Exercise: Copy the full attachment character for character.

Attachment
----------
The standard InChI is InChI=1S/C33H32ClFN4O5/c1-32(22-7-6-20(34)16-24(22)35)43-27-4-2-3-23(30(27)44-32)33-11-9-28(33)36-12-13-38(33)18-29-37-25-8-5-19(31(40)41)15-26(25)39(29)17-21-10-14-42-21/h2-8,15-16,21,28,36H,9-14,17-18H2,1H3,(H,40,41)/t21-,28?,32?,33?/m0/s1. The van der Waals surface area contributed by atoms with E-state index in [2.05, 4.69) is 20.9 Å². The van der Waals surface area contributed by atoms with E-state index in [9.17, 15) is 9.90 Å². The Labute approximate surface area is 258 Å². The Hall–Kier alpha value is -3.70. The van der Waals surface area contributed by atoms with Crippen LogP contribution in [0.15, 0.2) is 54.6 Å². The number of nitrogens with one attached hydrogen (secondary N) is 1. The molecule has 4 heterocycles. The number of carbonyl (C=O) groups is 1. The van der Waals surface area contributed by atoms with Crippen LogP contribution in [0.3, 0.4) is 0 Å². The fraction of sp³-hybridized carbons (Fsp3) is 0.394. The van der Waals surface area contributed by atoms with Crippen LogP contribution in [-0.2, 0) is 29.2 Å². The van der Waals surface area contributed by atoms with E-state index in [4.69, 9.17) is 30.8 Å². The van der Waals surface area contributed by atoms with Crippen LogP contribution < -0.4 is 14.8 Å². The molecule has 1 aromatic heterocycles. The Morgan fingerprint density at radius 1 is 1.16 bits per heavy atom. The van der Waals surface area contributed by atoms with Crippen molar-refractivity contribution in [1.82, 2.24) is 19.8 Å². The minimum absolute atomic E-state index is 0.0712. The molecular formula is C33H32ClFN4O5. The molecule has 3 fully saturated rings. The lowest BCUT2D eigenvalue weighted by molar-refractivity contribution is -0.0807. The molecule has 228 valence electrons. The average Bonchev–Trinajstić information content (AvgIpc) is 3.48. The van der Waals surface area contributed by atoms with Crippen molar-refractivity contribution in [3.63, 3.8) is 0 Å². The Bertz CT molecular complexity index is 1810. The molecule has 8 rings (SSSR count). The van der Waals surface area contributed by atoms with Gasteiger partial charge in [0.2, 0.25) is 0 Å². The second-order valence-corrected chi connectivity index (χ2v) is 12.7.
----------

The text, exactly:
The standard InChI is InChI=1S/C33H32ClFN4O5/c1-32(22-7-6-20(34)16-24(22)35)43-27-4-2-3-23(30(27)44-32)33-11-9-28(33)36-12-13-38(33)18-29-37-25-8-5-19(31(40)41)15-26(25)39(29)17-21-10-14-42-21/h2-8,15-16,21,28,36H,9-14,17-18H2,1H3,(H,40,41)/t21-,28?,32?,33?/m0/s1. The van der Waals surface area contributed by atoms with E-state index in [2.05, 4.69) is 20.9 Å². The van der Waals surface area contributed by atoms with E-state index in [9.17, 15) is 9.90 Å². The Labute approximate surface area is 258 Å². The Hall–Kier alpha value is -3.70. The van der Waals surface area contributed by atoms with Crippen LogP contribution in [0.15, 0.2) is 54.6 Å². The number of nitrogens with one attached hydrogen (secondary N) is 1. The molecule has 4 heterocycles. The number of carbonyl (C=O) groups is 1. The van der Waals surface area contributed by atoms with Crippen LogP contribution in [0.3, 0.4) is 0 Å². The fraction of sp³-hybridized carbons (Fsp3) is 0.394. The van der Waals surface area contributed by atoms with Crippen LogP contribution in [-0.2, 0) is 29.2 Å². The van der Waals surface area contributed by atoms with E-state index in [4.69, 9.17) is 30.8 Å². The van der Waals surface area contributed by atoms with Crippen LogP contribution < -0.4 is 14.8 Å². The molecule has 1 aromatic heterocycles. The Morgan fingerprint density at radius 1 is 1.16 bits per heavy atom. The van der Waals surface area contributed by atoms with Crippen molar-refractivity contribution in [1.82, 2.24) is 19.8 Å². The minimum absolute atomic E-state index is 0.0712. The molecular formula is C33H32ClFN4O5. The molecule has 3 fully saturated rings. The lowest BCUT2D eigenvalue weighted by molar-refractivity contribution is -0.0807. The molecule has 228 valence electrons. The average Bonchev–Trinajstić information content (AvgIpc) is 3.48. The van der Waals surface area contributed by atoms with Crippen molar-refractivity contribution in [3.63, 3.8) is 0 Å². The Bertz CT molecular complexity index is 1810. The molecule has 8 rings (SSSR count). The van der Waals surface area contributed by atoms with Gasteiger partial charge in [0.2, 0.25) is 0 Å². The second-order valence-corrected chi connectivity index (χ2v) is 12.7.